- In functional analysis, a subset S of a topological vector space V is complete if its span is dense in V. If V is separable, it follows that any vector in V can be written as a (possibly infinite) linear combination of vectors from S. In the particular case of Hilbert spaces (or more generally, inner product spaces), an orthonormal basis is a set that is both complete and orthonormal.
- A measure space is complete if every subset of every null set is measurable. See complete measure.
- In commutative algebra, a commutative ring can be completed at an ideal (in the topology defined by the powers of the ideal). See Completion (ring theory).
- More generally, any topological group can be completed at a decreasing sequence of open subgroups.
- In statistics, a statistic is called complete if it does not allow an unbiased estimator of zero. See completeness (statistics).
- In graph theory, a complete graph is an undirected graph in which every pair of vertices has exactly one edge connecting them.
- In category theory, a category C is complete if every diagram from a small category to C has a limit; it is cocomplete if every such functor has a colimit.
- In order theory and related fields such as lattice and domain theory, completeness generally refers to the existence of certain suprema or infima of some partially ordered set. Notable special usages of the term include the concepts of complete Boolean algebra, complete lattice, and complete partial order (cpo). Furthermore, an ordered field is complete if every non-empty subset of it that has an upper bound within the field has a least upper bound within the field, which should be compared to the (slightly different) order-theoretical notion of bounded completeness. Up to isomorphism there is only one complete ordered field: the field of real numbers (but note that this complete ordered field, which is also a lattice, is not a complete lattice).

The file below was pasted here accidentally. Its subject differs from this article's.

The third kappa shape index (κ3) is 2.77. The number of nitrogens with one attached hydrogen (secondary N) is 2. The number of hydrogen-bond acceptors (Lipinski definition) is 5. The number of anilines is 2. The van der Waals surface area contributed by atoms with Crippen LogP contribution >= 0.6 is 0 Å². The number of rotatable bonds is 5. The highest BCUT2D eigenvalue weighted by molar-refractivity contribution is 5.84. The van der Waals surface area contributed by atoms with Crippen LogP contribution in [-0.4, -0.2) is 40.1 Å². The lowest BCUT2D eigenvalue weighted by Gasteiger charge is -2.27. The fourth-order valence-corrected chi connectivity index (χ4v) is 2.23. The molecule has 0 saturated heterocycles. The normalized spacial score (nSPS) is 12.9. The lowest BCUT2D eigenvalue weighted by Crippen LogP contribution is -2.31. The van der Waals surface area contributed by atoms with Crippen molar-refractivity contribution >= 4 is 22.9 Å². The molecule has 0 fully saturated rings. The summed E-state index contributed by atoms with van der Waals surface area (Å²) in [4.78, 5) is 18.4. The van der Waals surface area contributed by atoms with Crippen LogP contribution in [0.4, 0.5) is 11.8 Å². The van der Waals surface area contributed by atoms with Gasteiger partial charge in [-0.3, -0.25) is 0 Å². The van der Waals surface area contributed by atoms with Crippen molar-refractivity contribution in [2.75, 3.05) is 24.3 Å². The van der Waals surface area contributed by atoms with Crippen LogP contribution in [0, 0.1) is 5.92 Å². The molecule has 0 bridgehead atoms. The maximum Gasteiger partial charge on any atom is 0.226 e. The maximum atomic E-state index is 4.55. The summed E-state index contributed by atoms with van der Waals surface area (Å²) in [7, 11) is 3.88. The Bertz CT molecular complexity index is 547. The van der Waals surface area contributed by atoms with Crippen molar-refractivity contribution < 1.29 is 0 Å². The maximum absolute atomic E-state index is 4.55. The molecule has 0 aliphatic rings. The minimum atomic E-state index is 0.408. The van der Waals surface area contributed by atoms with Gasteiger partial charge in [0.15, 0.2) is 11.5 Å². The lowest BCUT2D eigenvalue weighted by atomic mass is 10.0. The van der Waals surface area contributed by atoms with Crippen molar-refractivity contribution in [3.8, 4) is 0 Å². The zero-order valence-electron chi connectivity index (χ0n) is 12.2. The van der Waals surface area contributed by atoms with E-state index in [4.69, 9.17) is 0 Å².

- In algebraic geometry, an algebraic variety is complete if it satisfies an analog of compactness. See complete algebraic variety.
- In algorithms, the notion of completeness refers to the ability of the algorithm to find a solution if one exists, and if not, reports that no solution is possible.
- In computational complexity theory, a problem P is complete for a complexity class C, under a given type of reduction, if P is in C, and every problem in C reduces to P using that reduction. For example, each problem in the class NP-complete is complete for the class NP, under polynomial-time, many-one reduction.
- In computing, a data-entry field can autocomplete the entered data based on the prefix typed into the field; that capability is known as autocompletion.
- In software testing, completeness has for goal the functional verification of call graph (between software item) and control graph (inside each software item).
Economics, finance, and industry
- Complete market
- In auditing, completeness is one of the financial statement assertions that have to be ensured. For example, auditing classes of transactions. Rental expense which includes 12-month or 52-week payments should be all booked according to the terms agreed in the tenancy agreement.
- Oil or gas well completion, the process of making a well ready for production.